When you are buying a car, whether it is used or brand new, you should make sure you are familiar with both standard and optional car warranties. A car warranty works in almost the same way as car insurance would. Your car’s warranty will cover specific parts for a certain period of time or number of miles. The three basic car warranty options are manufacturer’s warranty, dealership warranty, and extended warranty. Learn the differences among these below:
When you purchase a new car, it will be covered by the manufacturer’s warranty at no additional cost to you. This warranty will cover damage to or issues with certain parts of the car for a number or years or miles. It will also cover any defective or improperly installed parts. Your car’s warranty may include bumper-to-bumper and powertrain coverage. These options will cover wear-and-tear items such as brake pads, belts, and windshield wipers. Most manufacturer’s warranties cover your car for 3 years or 36,000 miles (whichever comes first).
A dealership warranty is an optional warranty that may or may not be backed by the manufacturer. This type of warranty will usually require you to have your car serviced specifically by that dealer, whether for routine services or repairs.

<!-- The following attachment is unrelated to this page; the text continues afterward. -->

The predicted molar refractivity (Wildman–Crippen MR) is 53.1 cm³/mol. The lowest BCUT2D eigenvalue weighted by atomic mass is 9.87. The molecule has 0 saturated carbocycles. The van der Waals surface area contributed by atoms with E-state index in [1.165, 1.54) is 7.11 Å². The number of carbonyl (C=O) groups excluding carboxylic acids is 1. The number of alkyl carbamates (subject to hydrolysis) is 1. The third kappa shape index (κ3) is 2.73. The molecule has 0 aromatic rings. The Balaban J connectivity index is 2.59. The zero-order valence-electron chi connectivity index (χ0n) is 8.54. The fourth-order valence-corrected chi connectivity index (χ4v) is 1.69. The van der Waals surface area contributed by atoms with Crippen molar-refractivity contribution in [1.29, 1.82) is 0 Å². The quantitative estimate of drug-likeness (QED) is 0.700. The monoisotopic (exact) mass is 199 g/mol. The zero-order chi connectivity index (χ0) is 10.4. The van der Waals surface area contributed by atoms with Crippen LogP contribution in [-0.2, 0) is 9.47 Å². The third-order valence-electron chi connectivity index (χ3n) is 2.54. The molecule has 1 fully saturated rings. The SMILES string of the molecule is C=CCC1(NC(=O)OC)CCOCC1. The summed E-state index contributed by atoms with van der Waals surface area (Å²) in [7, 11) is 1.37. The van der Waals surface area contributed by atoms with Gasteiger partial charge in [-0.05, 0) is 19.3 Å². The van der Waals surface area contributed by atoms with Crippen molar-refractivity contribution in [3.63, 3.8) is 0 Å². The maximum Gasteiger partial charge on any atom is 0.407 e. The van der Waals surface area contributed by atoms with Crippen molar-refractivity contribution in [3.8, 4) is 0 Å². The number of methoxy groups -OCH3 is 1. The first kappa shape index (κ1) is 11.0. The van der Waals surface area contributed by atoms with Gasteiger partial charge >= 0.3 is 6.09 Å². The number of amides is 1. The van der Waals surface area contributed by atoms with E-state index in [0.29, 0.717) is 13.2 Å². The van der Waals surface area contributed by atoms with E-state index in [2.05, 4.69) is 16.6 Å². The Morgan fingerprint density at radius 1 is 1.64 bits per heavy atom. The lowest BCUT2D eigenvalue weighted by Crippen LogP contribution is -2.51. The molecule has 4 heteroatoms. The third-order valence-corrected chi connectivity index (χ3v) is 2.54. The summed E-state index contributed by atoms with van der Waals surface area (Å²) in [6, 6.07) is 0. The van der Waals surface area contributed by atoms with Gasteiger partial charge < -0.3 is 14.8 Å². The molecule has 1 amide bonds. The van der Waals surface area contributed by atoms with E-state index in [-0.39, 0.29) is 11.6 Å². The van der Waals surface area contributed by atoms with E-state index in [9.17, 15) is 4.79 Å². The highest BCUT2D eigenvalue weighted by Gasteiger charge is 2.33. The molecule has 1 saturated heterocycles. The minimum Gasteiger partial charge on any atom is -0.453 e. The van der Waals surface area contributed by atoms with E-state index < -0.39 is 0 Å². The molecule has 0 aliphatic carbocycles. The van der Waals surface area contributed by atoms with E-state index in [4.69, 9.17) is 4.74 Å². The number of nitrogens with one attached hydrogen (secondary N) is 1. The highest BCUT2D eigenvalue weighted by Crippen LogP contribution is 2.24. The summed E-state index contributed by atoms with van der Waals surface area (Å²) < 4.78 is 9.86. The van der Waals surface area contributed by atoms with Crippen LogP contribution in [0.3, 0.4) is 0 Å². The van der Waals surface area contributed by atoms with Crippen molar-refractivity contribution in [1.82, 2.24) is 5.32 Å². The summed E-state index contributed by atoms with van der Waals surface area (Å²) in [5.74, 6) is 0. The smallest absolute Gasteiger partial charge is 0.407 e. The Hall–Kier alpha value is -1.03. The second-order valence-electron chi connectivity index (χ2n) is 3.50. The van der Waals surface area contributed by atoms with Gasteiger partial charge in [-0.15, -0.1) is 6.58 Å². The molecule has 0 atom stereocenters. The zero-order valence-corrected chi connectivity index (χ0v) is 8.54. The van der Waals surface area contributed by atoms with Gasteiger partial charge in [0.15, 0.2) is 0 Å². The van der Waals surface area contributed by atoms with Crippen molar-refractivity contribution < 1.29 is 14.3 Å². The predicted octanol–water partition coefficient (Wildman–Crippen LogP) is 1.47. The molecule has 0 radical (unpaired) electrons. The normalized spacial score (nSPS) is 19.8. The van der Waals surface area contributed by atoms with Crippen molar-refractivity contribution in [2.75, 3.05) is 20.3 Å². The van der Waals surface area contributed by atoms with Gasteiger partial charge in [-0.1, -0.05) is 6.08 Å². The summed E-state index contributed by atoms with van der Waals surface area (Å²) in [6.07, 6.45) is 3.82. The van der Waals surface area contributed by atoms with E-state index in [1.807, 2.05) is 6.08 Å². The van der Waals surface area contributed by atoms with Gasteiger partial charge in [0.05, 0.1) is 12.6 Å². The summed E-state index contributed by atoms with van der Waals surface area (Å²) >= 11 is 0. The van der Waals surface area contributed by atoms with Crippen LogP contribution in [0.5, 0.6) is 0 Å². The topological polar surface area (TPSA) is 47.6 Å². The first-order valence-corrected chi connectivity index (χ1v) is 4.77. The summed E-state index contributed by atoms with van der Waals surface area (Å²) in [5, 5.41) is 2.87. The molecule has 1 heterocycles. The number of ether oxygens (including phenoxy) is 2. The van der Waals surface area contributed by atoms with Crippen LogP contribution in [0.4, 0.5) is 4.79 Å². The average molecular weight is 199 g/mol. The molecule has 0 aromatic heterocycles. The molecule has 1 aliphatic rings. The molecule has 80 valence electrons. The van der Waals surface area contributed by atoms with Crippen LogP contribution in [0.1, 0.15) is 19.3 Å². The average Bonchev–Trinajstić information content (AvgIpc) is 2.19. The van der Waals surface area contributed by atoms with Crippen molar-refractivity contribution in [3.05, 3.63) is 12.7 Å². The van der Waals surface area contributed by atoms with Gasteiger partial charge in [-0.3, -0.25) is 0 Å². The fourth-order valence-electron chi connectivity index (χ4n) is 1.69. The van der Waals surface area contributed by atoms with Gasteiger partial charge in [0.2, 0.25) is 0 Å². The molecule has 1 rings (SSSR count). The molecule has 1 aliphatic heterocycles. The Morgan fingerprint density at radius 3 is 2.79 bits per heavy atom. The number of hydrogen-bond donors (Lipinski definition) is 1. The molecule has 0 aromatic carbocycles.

An extended warranty can be purchased on a new or a used car. It will provide you with security and protection once the manufacturer’s warranty is no longer valid. Most plans will offer 3-5 years of protection beyond the manufacturer’s warranty. You can customize a plan to cover as much or as little as you would like.
We’ll go over specific warranty details, the condition of the car you are buying, and your personal driving habits. This will help us determine whether an optional warranty is worth your consideration.
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